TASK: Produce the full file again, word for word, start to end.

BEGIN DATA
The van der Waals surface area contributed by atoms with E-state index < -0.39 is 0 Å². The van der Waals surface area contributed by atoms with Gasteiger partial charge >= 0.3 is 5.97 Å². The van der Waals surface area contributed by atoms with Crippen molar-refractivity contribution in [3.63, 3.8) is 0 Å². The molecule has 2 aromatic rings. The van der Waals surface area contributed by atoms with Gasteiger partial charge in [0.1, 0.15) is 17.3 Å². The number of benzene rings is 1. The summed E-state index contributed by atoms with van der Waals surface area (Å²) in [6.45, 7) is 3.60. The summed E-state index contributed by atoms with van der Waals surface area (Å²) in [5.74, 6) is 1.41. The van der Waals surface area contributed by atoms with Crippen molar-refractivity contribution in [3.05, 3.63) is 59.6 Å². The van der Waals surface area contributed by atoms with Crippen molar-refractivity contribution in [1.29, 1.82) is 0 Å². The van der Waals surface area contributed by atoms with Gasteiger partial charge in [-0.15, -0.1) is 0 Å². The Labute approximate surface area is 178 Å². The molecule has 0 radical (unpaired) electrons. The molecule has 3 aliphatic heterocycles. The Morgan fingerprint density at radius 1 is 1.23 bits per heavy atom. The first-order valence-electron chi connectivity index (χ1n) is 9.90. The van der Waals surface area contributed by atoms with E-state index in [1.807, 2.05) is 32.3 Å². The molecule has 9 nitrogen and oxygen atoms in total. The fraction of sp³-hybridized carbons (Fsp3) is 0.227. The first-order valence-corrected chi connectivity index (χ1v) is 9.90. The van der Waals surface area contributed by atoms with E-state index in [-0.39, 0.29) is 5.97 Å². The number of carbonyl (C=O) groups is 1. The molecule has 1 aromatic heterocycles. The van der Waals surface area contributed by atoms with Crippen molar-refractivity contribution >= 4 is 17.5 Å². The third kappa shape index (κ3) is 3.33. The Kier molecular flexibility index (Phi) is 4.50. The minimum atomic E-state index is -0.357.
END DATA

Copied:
The van der Waals surface area contributed by atoms with E-state index < -0.39 is 0 Å². The van der Waals surface area contributed by atoms with Gasteiger partial charge >= 0.3 is 5.97 Å². The van der Waals surface area contributed by atoms with Crippen molar-refractivity contribution in [3.63, 3.8) is 0 Å². The molecule has 2 aromatic rings. The van der Waals surface area contributed by atoms with Gasteiger partial charge in [0.1, 0.15) is 17.3 Å². The number of benzene rings is 1. The summed E-state index contributed by atoms with van der Waals surface area (Å²) in [6.45, 7) is 3.60. The summed E-state index contributed by atoms with van der Waals surface area (Å²) in [5.74, 6) is 1.41. The van der Waals surface area contributed by atoms with Crippen molar-refractivity contribution in [3.05, 3.63) is 59.6 Å². The van der Waals surface area contributed by atoms with Crippen molar-refractivity contribution in [1.29, 1.82) is 0 Å². The van der Waals surface area contributed by atoms with Gasteiger partial charge in [-0.15, -0.1) is 0 Å². The Labute approximate surface area is 178 Å². The molecule has 0 radical (unpaired) electrons. The molecule has 3 aliphatic heterocycles. The Morgan fingerprint density at radius 1 is 1.23 bits per heavy atom. The first-order valence-electron chi connectivity index (χ1n) is 9.90. The van der Waals surface area contributed by atoms with E-state index in [1.807, 2.05) is 32.3 Å². The molecule has 9 nitrogen and oxygen atoms in total. The fraction of sp³-hybridized carbons (Fsp3) is 0.227. The first-order valence-corrected chi connectivity index (χ1v) is 9.90. The van der Waals surface area contributed by atoms with E-state index in [-0.39, 0.29) is 5.97 Å². The number of carbonyl (C=O) groups is 1. The molecule has 1 aromatic heterocycles. The van der Waals surface area contributed by atoms with Crippen molar-refractivity contribution >= 4 is 17.5 Å². The third kappa shape index (κ3) is 3.33. The Kier molecular flexibility index (Phi) is 4.50. The minimum atomic E-state index is -0.357.